Are there audit areas where substantive analytics should not be used alone? Yes. When the area is a significant risk. A test of details must be performed in relation to significant risks. A significant risk example is the allowance for loan losses in a bank. It is a highly complex estimate. Therefore, a test of details is required. The auditor could not, for example, just compare the allowance percent to prior years, though such a comparison could be added to the tests of details. 

Now let's consider how auditors use tests of details and substantive analytics to respond to risk.

Responses to Risks of Material Misstatement

Many auditors use a test of details without performing substantive analytics. Why? For many, it's simply habit. We've always tested bank reconciliations, for example. But maybe we've never used analytics to prove revenues or expenses. I think this is the result of the old-school balance sheet audit approach.

Tests of details examples include:

  • Testing a bank reconciliation
  • A search for unrecorded liabilities in payables
  • Confirming cash or debt or investments
  • Vouching additions to plant, property and equipment

Tests of details are usually used in relation to balance sheet accounts such as cash or accounts payable.

Substantive analytics, on the other hand, are usually more fitting for income statement accounts such as revenue or expenses. 

So, if you’re planning a response for accounts payable (a balance sheet account) and expenses (an income statement account), you might use a combined approach. A test of details for accounts payable (e.g., search for unrecorded liabilities) and substantive analytics for expense (e.g., departmental expenses divided by total expenses compared to the prior year).

One overarching principle to consider in your use of substantive analytics: use them in lower risk areas. AU-C 330 tells us that substantive analytics alone are more appropriate when assessed risk is lower. The higher your risk assessment, the more you should use tests of details.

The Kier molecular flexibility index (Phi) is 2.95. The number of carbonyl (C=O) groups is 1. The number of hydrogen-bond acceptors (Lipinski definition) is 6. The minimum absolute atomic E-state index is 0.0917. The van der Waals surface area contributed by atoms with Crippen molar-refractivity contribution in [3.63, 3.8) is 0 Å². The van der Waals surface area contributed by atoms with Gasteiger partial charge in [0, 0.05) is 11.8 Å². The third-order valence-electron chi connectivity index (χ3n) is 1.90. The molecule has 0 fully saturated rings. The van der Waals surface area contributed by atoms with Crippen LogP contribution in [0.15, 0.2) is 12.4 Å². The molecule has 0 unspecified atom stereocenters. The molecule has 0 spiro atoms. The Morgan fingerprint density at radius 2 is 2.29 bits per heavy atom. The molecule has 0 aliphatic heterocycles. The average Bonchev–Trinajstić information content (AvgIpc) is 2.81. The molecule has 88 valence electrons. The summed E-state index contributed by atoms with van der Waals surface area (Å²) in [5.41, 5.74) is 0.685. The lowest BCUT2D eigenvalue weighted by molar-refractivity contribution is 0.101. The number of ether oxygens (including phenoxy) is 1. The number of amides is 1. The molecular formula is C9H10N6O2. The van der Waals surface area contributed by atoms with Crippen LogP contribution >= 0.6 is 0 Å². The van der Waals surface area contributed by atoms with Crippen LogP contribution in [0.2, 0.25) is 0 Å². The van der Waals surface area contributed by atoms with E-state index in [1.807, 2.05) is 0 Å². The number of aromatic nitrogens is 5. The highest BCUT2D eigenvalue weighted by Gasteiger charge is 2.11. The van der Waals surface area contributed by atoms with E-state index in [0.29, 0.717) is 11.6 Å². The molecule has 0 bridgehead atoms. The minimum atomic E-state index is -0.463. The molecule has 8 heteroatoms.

Examples of Substantive Analytics

Here are examples of substantive analytics:

  • Comparison of monthly sales for the current year with that of the preceding year (to test occurrence)
  • Comparison of profit margins for the last few months with those subsequent to year-end (to test cutoff)
  • Percent of expenses to sales compared with the prior year (to test occurrence)
  • A comparison of balance sheet accounts with total assets compared to prior year (to test existence for assets and completeness for liabilities)
  • Current ratio compared to prior year (to test for solvency and going concern)
  • Comparing current year profit margins with prior periods (to test accuracy and occurrence)
  • For pension or postemployment benefit plans: actuarial value of plan assets divided by actuarial accrued liability compared to prior year (to test completeness and accuracy)
  • For debt: total debt divided by total assets compared to prior year (to test the financial strength of the entity and going concern)
  • For inventory: cost of goods sold divided by average inventory compared to prior year (to test existence and occurrence)

Now let's see how to document your substantive analytics.

Documentation of Substantive Analytics

In performing substantive analytics, make sure you document your expectations and conclusions:

Expectation – Document what you expect the result of the computation or comparison to be (you can use a range).

A common peer review finding is the lack of a documented expectation. Prior to computing a ratio or comparing numbers to prior periods, document your expectation.

Conclusion – Document whether the computation or comparison falls within your expectation. If it does not, inquire of the client. You may need to perform a test of details if the substantive analytic result is not within an acceptable range. Regardless, make sure you respond to unexplained results (i.e., those that fall outside an acceptable range) and that you document your response.

Overall Substantive Analytical Considerations

Substantive analytics are not required. So, think of them as an efficient alternative to test of details.